Part of the book: Myeloid Leukemia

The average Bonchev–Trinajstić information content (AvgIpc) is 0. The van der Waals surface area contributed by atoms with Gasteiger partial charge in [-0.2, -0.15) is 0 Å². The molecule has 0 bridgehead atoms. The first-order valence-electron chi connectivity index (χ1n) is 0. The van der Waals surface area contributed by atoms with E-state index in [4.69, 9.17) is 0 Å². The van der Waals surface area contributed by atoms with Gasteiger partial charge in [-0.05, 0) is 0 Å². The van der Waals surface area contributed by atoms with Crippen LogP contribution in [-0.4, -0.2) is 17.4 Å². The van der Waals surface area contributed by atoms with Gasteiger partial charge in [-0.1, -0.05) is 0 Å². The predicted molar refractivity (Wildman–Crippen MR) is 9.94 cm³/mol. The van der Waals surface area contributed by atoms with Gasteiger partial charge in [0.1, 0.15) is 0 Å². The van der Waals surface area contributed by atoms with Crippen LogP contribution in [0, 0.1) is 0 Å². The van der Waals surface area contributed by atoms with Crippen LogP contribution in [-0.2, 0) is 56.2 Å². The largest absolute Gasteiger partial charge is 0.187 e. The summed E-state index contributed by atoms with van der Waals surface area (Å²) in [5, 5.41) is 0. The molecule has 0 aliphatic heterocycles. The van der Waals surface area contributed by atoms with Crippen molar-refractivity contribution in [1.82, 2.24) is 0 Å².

Cancer cells, including leukemia cells, reside in a complex microenvironment, which influences biology and activity of the cells. The protective role of bone marrow stromal cells is already commonly recognized. Remodeling of stroma cell functions by leukemia cells is also well documented. In this respect, different routes of interactions were defined, such as direct cell-cell interactions or indirect cross talk, by release of soluble factors or vesicular particles containing proteins, RNAs and other molecules. Since intercellular communication seems to play a role in various biological processes, it might be important to conduct studies in co-culture systems, which at least mimic partially more physiological conditions, and enables this intercellular exchange to occur. Thus, it is crucial to improve analytical methods of investigation of co-cultured cells, to study their interactions and so to understand biology of leukemia in order to understand molecular mechanisms and offer novel therapeutic strategies. The present chapter outlines the importance of modern, multiparameter flow cytometry methods, which allow to analyze interactions between different types of cells within the leukemia microenvironment. Importantly, the proposed experimental setups can be easily transformed to study different cell types and different biological systems.